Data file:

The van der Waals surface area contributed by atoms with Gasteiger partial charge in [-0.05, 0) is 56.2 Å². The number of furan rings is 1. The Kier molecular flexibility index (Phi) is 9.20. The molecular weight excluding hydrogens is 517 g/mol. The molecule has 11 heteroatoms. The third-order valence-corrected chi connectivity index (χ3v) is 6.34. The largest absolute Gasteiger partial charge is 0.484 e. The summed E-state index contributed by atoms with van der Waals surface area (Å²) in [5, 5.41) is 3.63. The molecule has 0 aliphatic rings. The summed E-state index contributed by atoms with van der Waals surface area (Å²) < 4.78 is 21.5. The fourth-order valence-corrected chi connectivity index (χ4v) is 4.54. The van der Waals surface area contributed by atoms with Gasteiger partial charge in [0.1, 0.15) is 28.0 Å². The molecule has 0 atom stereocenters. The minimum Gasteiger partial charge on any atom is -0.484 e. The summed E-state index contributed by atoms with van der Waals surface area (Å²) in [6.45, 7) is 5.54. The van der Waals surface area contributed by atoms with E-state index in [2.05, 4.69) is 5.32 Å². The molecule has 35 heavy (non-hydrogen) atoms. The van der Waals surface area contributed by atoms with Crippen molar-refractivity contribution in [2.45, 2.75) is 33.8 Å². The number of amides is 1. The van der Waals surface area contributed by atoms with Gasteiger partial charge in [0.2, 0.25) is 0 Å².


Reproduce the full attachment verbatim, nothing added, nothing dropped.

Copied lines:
The van der Waals surface area contributed by atoms with Gasteiger partial charge in [-0.05, 0) is 56.2 Å². The number of furan rings is 1. The Kier molecular flexibility index (Phi) is 9.20. The molecular weight excluding hydrogens is 517 g/mol. The molecule has 11 heteroatoms. The third-order valence-corrected chi connectivity index (χ3v) is 6.34. The largest absolute Gasteiger partial charge is 0.484 e. The summed E-state index contributed by atoms with van der Waals surface area (Å²) in [5, 5.41) is 3.63. The molecule has 0 aliphatic rings. The summed E-state index contributed by atoms with van der Waals surface area (Å²) < 4.78 is 21.5. The fourth-order valence-corrected chi connectivity index (χ4v) is 4.54. The van der Waals surface area contributed by atoms with Gasteiger partial charge in [0.1, 0.15) is 28.0 Å². The molecule has 0 atom stereocenters. The minimum Gasteiger partial charge on any atom is -0.484 e. The summed E-state index contributed by atoms with van der Waals surface area (Å²) in [6.45, 7) is 5.54. The van der Waals surface area contributed by atoms with E-state index in [2.05, 4.69) is 5.32 Å². The molecule has 35 heavy (non-hydrogen) atoms. The van der Waals surface area contributed by atoms with Crippen molar-refractivity contribution in [2.45, 2.75) is 33.8 Å². The number of amides is 1. The van der Waals surface area contributed by atoms with Gasteiger partial charge in [0.2, 0.25) is 0 Å².